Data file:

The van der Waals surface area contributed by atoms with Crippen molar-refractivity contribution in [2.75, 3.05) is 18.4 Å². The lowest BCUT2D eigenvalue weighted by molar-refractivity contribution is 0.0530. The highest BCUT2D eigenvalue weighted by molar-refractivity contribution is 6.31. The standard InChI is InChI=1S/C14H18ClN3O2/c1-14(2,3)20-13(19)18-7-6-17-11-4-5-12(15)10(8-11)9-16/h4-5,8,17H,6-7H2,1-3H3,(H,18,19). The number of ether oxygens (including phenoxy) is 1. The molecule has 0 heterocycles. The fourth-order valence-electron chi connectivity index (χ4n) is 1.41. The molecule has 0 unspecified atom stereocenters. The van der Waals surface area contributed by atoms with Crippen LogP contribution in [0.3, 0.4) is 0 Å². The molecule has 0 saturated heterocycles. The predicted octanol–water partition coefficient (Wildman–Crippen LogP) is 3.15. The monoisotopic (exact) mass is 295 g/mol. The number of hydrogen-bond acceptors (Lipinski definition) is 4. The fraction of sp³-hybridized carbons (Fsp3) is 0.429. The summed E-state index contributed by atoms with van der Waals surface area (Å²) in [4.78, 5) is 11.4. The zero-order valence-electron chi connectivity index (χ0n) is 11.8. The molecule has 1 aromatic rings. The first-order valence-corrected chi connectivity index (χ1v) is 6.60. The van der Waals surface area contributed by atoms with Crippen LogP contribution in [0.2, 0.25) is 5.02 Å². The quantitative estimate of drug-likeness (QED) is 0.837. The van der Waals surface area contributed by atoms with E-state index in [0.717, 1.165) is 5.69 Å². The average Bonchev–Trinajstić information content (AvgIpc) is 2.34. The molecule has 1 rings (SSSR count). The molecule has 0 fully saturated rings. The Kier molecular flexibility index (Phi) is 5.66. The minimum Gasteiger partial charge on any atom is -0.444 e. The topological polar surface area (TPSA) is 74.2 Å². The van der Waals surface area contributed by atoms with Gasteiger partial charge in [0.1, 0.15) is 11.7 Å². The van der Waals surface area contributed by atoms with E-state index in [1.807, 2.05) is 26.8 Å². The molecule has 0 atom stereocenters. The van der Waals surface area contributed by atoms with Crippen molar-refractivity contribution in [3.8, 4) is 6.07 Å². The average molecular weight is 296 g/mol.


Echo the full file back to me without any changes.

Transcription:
The van der Waals surface area contributed by atoms with Crippen molar-refractivity contribution in [2.75, 3.05) is 18.4 Å². The lowest BCUT2D eigenvalue weighted by molar-refractivity contribution is 0.0530. The highest BCUT2D eigenvalue weighted by molar-refractivity contribution is 6.31. The standard InChI is InChI=1S/C14H18ClN3O2/c1-14(2,3)20-13(19)18-7-6-17-11-4-5-12(15)10(8-11)9-16/h4-5,8,17H,6-7H2,1-3H3,(H,18,19). The number of ether oxygens (including phenoxy) is 1. The molecule has 0 heterocycles. The fourth-order valence-electron chi connectivity index (χ4n) is 1.41. The molecule has 0 unspecified atom stereocenters. The van der Waals surface area contributed by atoms with Crippen LogP contribution in [0.3, 0.4) is 0 Å². The molecule has 0 saturated heterocycles. The predicted octanol–water partition coefficient (Wildman–Crippen LogP) is 3.15. The monoisotopic (exact) mass is 295 g/mol. The number of hydrogen-bond acceptors (Lipinski definition) is 4. The fraction of sp³-hybridized carbons (Fsp3) is 0.429. The summed E-state index contributed by atoms with van der Waals surface area (Å²) in [4.78, 5) is 11.4. The zero-order valence-electron chi connectivity index (χ0n) is 11.8. The molecule has 1 aromatic rings. The first-order valence-corrected chi connectivity index (χ1v) is 6.60. The van der Waals surface area contributed by atoms with Crippen LogP contribution in [0.2, 0.25) is 5.02 Å². The quantitative estimate of drug-likeness (QED) is 0.837. The van der Waals surface area contributed by atoms with E-state index in [0.717, 1.165) is 5.69 Å². The average Bonchev–Trinajstić information content (AvgIpc) is 2.34. The molecule has 1 rings (SSSR count). The molecule has 0 fully saturated rings. The Kier molecular flexibility index (Phi) is 5.66. The minimum Gasteiger partial charge on any atom is -0.444 e. The topological polar surface area (TPSA) is 74.2 Å². The van der Waals surface area contributed by atoms with Gasteiger partial charge in [0.1, 0.15) is 11.7 Å². The van der Waals surface area contributed by atoms with E-state index in [1.807, 2.05) is 26.8 Å². The molecule has 0 atom stereocenters. The van der Waals surface area contributed by atoms with Crippen molar-refractivity contribution in [3.8, 4) is 6.07 Å². The average molecular weight is 296 g/mol.